Instance events do not include group or project audit events.

To view the server-wide audit events:

  1. On the top bar, select Menu > Admin.
  2. On the left sidebar, select Monitoring > Audit Events.

The following user actions are recorded:

  • Sign-in events and the authentication type (such as standard, LDAP, or OmniAuth)
  • Failed sign-ins
  • Added SSH key
  • Added or removed email
  • Changed password
  • Ask for password reset
  • Grant OAuth access
  • Started or stopped user impersonation
  • Changed username (introduced in GitLab 12.8)
  • User was deleted (introduced in GitLab 12.8)
  • User was added (introduced in GitLab 12.8)
  • User requests access to an instance (introduced in GitLab 13.9)
  • User was approved via Admin Area (introduced in GitLab 13.6)
  • User was rejected via Admin Area (introduced in GitLab 13.9)
  • User was blocked via Admin Area (introduced in GitLab 12.8)
  • User was blocked via API (introduced in GitLab 12.9)
  • Failed second-factor authentication attempt (introduced in GitLab 13.5)
  • A user’s personal access token was successfully created or revoked (introduced in GitLab 13.6)
  • A failed attempt to create or revoke a user’s personal access token (introduced in GitLab 13.6)
  • Administrator added or removed (introduced in GitLab 14.1)
  • Removed SSH key (introduced in GitLab 14.1)
  • Added or removed GPG key (introduced in GitLab 14.1)

Instance events can also be accessed via the Instance Audit Events API.

Sign-in events

Successful sign-in events are the only Audit Events available at all tiers. To see successful sign-in events:

  1. Select your avatar.
  2. Select Edit profile > Authentication log.

After upgrading from GitLab Free to a paid tier, successful sign-in events are the only Audit Events visible in Audit Events views until more events are logged.

Missing events

Some events are not tracked in Audit Events. See the following epics for more detail on which events are not being tracked, and our progress on adding these events into GitLab:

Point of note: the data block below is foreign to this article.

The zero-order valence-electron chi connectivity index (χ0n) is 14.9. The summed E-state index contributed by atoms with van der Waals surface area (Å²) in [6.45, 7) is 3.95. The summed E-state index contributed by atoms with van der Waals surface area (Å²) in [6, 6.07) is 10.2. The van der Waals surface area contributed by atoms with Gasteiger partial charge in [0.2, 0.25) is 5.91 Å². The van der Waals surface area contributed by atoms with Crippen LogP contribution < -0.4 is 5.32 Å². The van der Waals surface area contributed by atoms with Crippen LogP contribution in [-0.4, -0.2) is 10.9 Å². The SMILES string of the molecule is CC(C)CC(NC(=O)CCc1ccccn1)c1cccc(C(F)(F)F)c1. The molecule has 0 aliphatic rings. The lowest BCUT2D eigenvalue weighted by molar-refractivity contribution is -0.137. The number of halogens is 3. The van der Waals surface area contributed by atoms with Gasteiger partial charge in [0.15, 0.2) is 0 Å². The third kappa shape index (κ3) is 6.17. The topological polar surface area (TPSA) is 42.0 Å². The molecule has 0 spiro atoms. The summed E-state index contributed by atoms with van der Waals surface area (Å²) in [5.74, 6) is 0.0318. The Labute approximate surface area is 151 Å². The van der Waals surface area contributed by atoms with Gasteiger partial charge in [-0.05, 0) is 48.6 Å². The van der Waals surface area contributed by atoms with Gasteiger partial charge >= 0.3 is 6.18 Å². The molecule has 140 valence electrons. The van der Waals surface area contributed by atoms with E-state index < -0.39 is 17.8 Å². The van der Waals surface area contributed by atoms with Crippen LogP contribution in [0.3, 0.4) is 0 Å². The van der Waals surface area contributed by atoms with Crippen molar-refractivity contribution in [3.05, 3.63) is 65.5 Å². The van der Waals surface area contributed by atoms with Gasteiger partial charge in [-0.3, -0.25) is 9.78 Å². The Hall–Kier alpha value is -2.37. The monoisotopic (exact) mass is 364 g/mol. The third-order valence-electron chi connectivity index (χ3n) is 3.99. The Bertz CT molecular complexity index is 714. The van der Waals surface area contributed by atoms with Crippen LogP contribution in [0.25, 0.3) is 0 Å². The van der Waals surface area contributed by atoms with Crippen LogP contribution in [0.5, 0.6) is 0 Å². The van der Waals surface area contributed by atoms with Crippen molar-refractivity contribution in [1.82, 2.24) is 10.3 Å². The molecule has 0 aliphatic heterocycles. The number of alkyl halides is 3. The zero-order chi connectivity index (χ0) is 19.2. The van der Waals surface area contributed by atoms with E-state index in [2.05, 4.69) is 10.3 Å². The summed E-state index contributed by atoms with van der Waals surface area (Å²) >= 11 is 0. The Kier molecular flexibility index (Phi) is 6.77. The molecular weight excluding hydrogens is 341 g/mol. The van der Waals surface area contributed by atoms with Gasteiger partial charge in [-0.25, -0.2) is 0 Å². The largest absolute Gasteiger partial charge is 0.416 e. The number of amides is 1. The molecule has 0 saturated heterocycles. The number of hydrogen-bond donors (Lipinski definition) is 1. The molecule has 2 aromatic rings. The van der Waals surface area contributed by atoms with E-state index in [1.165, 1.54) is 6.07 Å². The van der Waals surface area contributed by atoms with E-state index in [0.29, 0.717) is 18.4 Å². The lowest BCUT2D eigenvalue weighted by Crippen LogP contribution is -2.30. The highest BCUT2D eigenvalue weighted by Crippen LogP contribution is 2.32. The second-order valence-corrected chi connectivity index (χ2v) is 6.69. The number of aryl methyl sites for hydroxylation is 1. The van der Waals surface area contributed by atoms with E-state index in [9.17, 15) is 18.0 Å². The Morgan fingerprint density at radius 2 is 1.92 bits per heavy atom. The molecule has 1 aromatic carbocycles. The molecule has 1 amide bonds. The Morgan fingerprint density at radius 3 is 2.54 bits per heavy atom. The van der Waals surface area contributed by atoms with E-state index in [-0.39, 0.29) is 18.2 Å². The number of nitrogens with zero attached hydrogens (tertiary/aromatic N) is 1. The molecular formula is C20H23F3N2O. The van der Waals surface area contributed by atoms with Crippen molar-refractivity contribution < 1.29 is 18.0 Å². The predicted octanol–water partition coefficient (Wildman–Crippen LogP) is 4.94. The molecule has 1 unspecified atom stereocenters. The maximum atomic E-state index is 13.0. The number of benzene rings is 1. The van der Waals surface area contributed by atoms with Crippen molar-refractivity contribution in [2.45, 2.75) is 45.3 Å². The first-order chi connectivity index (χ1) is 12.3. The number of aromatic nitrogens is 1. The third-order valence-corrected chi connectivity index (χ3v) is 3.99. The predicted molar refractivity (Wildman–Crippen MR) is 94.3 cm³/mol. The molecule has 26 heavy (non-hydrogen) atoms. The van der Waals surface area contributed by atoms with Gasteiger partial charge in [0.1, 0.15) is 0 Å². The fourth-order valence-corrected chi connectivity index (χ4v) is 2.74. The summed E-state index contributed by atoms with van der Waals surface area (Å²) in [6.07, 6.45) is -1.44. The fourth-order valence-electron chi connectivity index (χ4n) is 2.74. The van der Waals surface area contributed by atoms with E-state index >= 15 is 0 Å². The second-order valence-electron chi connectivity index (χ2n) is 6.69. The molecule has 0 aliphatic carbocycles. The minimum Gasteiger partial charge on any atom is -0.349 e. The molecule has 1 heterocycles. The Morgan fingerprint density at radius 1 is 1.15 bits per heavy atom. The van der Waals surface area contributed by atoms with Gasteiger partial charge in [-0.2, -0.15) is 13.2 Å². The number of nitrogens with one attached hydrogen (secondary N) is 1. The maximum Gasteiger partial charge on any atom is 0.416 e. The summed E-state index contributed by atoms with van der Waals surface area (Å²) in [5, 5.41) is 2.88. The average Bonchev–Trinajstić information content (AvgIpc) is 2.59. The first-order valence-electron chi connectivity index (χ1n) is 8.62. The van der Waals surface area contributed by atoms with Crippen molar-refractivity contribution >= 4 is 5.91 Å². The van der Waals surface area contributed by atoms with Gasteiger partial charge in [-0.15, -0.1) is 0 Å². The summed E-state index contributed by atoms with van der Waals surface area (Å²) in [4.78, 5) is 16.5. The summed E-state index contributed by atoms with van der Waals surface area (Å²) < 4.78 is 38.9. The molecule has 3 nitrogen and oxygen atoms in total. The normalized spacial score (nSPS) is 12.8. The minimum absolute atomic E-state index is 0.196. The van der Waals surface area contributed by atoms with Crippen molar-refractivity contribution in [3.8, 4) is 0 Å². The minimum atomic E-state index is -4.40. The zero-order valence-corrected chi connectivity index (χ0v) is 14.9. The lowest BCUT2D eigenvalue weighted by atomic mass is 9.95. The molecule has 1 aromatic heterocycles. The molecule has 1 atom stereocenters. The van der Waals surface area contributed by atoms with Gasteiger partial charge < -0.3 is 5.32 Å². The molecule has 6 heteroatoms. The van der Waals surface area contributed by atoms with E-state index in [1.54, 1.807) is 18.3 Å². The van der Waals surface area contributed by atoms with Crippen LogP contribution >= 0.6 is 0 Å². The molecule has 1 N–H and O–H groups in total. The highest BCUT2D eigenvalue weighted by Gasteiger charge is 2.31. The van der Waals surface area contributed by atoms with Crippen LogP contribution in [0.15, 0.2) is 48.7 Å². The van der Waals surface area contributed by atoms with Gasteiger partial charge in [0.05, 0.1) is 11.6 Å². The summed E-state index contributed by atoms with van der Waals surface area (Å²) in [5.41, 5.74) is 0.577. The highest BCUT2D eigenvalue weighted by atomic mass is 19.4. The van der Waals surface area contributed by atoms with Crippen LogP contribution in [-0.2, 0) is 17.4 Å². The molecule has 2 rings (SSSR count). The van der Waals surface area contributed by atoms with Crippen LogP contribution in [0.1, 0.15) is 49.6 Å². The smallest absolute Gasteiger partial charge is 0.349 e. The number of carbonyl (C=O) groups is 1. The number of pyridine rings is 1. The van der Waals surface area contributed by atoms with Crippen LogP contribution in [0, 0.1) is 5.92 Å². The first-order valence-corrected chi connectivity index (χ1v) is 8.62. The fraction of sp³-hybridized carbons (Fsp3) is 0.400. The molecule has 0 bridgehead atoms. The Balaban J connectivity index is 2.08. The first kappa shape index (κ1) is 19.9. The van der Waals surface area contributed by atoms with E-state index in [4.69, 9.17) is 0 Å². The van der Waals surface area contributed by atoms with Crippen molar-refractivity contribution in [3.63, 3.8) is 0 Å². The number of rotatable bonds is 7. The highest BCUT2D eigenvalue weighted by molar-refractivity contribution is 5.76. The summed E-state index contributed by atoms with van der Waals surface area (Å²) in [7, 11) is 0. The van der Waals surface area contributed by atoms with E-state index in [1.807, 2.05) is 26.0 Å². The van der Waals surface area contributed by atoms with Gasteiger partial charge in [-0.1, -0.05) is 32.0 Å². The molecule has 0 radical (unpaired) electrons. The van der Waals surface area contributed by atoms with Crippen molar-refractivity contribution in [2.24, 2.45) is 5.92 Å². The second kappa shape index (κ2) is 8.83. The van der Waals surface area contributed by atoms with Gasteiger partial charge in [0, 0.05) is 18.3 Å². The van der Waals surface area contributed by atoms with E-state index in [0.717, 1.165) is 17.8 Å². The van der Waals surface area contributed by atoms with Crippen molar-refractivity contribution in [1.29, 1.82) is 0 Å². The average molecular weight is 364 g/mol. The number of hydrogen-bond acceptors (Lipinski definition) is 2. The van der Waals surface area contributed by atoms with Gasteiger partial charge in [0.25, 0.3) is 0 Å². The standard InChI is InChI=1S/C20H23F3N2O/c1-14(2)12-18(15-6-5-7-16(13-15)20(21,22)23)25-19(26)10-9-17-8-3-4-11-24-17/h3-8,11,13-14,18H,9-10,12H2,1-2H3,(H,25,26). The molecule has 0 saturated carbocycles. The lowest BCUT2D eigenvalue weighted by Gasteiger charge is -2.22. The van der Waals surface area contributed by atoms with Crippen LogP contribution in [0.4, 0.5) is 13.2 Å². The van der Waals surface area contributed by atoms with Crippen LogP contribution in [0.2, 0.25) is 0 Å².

Don’t see the event you want in any of the epics linked above? You can use the Audit Event Proposal issue template to create an issue to request it, or you can add it yourself.

Disabled events

Repository push

The current architecture of audit events is not prepared to receive a very high amount of records. It may make the user interface for your project or audit events very busy, and the disk space consumed by the audit_events PostgreSQL table may increase considerably. It’s disabled by default to prevent performance degradations on GitLab instances with very high Git write traffic.

In an upcoming release, Audit Events for Git push events are planned to be enabled by default. Follow our Partitioning strategy for Audit Events epic for updates.

If you still wish to enable Repository push events in your instance, follow the steps below.

In Omnibus installations:

  1. Enter the Rails console:

    sudo gitlab-rails console
    
  2. Flip the switch and enable the feature flag:

    Feature.enable(:repository_push_audit_event)
    

The search filters you can see depends on which audit level you are at.

Filter Available options
Scope (Project level) A specific user who performed the action.
Scope (Group level) A specific user (in a group) who performed the action.
Scope (Instance level) A specific group, project, or user that the action was scoped to.
Date range Either via the date range buttons or pickers (maximum range of 31 days). Default is from the first day of the month to today’s date.

audit events

Export to CSV

Export to CSV allows customers to export the current filter view of your audit events as a CSV file, which stores tabular data in plain text. The data provides a comprehensive view with respect to audit events.

To export the Audit Events to CSV:

  1. On the top bar, select Menu > Admin.
  2. On the left sidebar, select Monitoring > Audit Events.
  3. Select the available search filters.
  4. Select Export as CSV.

Sort

Exported events are always sorted by created_at in ascending order.

Format

Data is encoded with a comma as the column delimiter, with " used to quote fields if needed, and newlines to separate rows. The first row contains the headers, which are listed in the following table along with a description of the values:

Column Description
ID Audit event id
Author ID ID of the author
Author Name Full name of the author
Entity ID ID of the scope
Entity Type Type of the scope (Project/Group/User)
Entity Path Path of the scope
Target ID ID of the target
Target Type Type of the target
Target Details Details of the target
Action Description of the action
IP Address IP address of the author who performed the action
Created At (UTC) Formatted as YYYY-MM-DD HH:MM:SS

Limitation

The Audit Events CSV file is limited to a maximum of 100,000 events. The remaining records are truncated when this limit is reached.